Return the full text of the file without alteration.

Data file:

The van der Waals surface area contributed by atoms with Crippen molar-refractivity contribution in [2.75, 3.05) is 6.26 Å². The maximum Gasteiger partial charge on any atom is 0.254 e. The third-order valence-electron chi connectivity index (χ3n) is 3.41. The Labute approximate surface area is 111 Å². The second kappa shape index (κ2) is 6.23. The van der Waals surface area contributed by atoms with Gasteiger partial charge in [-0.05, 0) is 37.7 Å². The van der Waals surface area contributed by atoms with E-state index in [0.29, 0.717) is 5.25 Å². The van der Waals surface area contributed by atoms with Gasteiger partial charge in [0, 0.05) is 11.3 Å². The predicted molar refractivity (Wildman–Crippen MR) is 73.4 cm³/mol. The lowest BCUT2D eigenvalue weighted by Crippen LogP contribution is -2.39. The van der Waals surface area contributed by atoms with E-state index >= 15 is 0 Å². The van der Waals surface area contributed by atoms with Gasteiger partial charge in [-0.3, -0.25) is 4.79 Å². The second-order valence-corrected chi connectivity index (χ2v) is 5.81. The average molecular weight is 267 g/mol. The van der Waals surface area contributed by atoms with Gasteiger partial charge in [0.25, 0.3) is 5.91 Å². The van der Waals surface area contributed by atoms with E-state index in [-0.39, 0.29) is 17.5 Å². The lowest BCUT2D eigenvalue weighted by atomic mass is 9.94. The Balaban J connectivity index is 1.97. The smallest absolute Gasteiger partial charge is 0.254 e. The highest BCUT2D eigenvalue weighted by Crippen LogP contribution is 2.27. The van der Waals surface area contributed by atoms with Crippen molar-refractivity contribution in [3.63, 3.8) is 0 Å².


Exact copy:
The van der Waals surface area contributed by atoms with Crippen molar-refractivity contribution in [2.75, 3.05) is 6.26 Å². The maximum Gasteiger partial charge on any atom is 0.254 e. The third-order valence-electron chi connectivity index (χ3n) is 3.41. The Labute approximate surface area is 111 Å². The second kappa shape index (κ2) is 6.23. The van der Waals surface area contributed by atoms with Gasteiger partial charge in [-0.05, 0) is 37.7 Å². The van der Waals surface area contributed by atoms with E-state index in [0.29, 0.717) is 5.25 Å². The van der Waals surface area contributed by atoms with Gasteiger partial charge in [0, 0.05) is 11.3 Å². The predicted molar refractivity (Wildman–Crippen MR) is 73.4 cm³/mol. The lowest BCUT2D eigenvalue weighted by Crippen LogP contribution is -2.39. The van der Waals surface area contributed by atoms with E-state index >= 15 is 0 Å². The van der Waals surface area contributed by atoms with Gasteiger partial charge in [-0.3, -0.25) is 4.79 Å². The second-order valence-corrected chi connectivity index (χ2v) is 5.81. The average molecular weight is 267 g/mol. The van der Waals surface area contributed by atoms with Gasteiger partial charge in [0.25, 0.3) is 5.91 Å². The van der Waals surface area contributed by atoms with E-state index in [-0.39, 0.29) is 17.5 Å². The lowest BCUT2D eigenvalue weighted by atomic mass is 9.94. The Balaban J connectivity index is 1.97. The smallest absolute Gasteiger partial charge is 0.254 e. The highest BCUT2D eigenvalue weighted by Crippen LogP contribution is 2.27. The van der Waals surface area contributed by atoms with Crippen molar-refractivity contribution in [3.63, 3.8) is 0 Å².